It may surprise many readers that this particular piece if leg-pulling is repeated in various forms. The gold stripe in the Gunner stable belt stems from the colours of the uniform at the time the stable belt was introduced. It was not a question, as the jokers would have it, of yellow stripes for cowardice! Equally ludicrous is the suggestion that the Gunners has seven ‘flames’, as opposed to the sapper’s nine, because we lost two guns at some point in history!

    For those still plagued by jokers, the simplest answer to this kind of leg-pulling is to invite the joker to produce his evidence. No change to any of the Army’s dress regulations can take place without a formal order, and-let us be realistic! it is ridiculous to suppose that the Army Board in its wisdom would countenance the idea of a ‘badge of shame’ to be worn by any branch of the Service. It would guarantee that no one would ever join it! And since no such evidence exists, the joker’s story falls flat on its face. One might even ask why other arms and corps wear lanyard."

    Source(s): 19 years still serving. http://www.26thregra-asc.com/trra.html
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  • 5 years ago

    This Site Might Help You.

    RE:

    What are the lanyard colours for the different (British) regiments on No.2 Dress uniform?

    I think white is for Royal Engineers and black for the Royal Artillery but what about other regiments such as PWRR or the Coldstream guards?

    Source(s): lanyard colours british regiments 2 dress uniform: https://shortly.im/qyxYw
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  • 3 years ago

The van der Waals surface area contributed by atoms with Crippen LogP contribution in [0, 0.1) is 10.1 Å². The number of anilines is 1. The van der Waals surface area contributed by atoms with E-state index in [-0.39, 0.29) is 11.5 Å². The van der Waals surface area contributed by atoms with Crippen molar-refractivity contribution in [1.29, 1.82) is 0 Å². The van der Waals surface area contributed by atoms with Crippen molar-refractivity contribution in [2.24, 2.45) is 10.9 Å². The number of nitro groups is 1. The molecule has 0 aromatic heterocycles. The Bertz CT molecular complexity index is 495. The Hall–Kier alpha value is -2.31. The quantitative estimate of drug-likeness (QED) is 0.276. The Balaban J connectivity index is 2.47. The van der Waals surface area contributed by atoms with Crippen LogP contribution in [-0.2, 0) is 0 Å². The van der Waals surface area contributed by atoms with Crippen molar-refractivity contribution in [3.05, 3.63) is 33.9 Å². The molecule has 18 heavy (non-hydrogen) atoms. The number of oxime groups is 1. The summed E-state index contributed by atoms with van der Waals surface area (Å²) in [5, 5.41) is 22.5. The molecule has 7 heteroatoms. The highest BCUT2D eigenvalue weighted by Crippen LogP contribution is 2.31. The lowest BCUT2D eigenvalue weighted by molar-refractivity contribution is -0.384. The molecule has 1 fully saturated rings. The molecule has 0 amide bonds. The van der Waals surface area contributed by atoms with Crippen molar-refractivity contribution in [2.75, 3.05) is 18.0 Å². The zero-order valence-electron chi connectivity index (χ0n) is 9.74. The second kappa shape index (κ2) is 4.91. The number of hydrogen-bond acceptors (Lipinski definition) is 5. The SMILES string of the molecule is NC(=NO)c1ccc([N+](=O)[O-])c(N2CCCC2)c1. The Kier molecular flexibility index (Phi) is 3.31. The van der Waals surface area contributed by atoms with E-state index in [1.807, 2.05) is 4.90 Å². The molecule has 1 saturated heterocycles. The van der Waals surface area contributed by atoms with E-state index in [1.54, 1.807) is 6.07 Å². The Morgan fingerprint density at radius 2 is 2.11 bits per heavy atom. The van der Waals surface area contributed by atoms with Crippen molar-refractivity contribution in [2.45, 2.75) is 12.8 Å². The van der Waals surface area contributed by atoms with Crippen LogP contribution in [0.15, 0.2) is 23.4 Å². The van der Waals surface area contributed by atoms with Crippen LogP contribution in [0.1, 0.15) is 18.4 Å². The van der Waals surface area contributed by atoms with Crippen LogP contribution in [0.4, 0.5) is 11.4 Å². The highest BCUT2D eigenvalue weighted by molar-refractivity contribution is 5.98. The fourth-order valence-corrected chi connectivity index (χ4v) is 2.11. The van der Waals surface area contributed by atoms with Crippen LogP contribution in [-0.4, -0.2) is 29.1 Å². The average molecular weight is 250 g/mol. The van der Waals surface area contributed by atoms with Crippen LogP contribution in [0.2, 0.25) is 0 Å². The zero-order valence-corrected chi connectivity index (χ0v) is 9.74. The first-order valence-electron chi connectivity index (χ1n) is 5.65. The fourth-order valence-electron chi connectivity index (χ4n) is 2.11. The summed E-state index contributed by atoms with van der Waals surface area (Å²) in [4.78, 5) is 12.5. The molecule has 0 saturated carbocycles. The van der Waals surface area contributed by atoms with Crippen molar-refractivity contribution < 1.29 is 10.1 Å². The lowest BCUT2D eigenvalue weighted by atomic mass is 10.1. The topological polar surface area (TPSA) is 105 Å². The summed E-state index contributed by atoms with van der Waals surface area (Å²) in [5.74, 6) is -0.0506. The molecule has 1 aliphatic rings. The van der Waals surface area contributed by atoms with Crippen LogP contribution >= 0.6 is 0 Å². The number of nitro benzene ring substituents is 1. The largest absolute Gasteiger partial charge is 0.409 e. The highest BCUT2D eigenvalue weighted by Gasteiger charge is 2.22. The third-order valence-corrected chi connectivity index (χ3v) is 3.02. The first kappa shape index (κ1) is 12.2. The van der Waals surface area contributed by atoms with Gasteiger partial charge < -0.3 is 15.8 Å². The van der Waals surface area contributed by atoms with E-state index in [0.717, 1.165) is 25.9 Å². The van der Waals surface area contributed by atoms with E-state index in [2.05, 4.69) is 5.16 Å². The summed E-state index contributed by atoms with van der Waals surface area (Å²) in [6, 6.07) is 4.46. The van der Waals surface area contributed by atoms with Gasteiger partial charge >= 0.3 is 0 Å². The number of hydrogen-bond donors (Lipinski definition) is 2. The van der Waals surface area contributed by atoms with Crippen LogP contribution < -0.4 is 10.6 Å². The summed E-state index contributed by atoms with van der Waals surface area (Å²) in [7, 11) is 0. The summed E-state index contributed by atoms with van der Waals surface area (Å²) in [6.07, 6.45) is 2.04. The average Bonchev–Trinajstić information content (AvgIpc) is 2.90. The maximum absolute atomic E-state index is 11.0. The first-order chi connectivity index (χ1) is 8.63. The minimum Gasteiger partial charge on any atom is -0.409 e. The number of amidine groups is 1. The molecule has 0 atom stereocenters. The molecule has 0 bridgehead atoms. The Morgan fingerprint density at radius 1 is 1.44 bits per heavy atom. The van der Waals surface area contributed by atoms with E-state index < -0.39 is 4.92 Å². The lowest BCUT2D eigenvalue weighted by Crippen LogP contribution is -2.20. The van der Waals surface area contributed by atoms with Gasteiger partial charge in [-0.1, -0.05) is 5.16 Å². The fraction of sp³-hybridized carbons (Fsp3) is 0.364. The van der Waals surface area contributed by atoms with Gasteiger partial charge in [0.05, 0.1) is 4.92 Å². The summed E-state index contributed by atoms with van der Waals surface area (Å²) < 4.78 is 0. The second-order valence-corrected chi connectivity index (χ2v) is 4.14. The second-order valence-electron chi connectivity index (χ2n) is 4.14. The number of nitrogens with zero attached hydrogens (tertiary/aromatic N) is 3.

British Army Dress Regulations

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  • mckey
    Lv 4
    3 years ago

    Royal Engineers Stable Belt

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  • 1 decade ago

    Actually it`s Blue for the Royal Engineers, this used to be the colour of the Royal Artillery but their lanyard colour was changed to white after running away during some battle and the engineers taking over the Guns.

    The lanyard for the Royal Arny Medical Corps Is red and is a simple Loop,primarily the idea was to represent a tourniquet.

    Source(s): Ex Army Combat medic with 23 yrs service who has served with most regiments
    • chris5 years agoReport

      You are one of the gullible ones who believe the story of the white lanyard too oh well it takes all sorts. You show us proof of this and then I may believe you.

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  • Anonymous
    1 decade ago

    Blue Lanyard for the Royal Signals.

    http://www.samrainc.org/Historical%20Snippets/The%...

    Bands of the British Army - full dress uniforms

    http://www.youtube.com/watch?v=FA62X9kHrDo

    Youtube thumbnail

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  • 1 decade ago

    Many Regiments and Corps have different coloured lanyards.Some don't wear lanyards,some have a different Pattern on the lanyard.

    Source(s): 16 yrs Army 2 yrs TA
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  • 5 years ago

    RAEC was Oxford and Cambridge Blue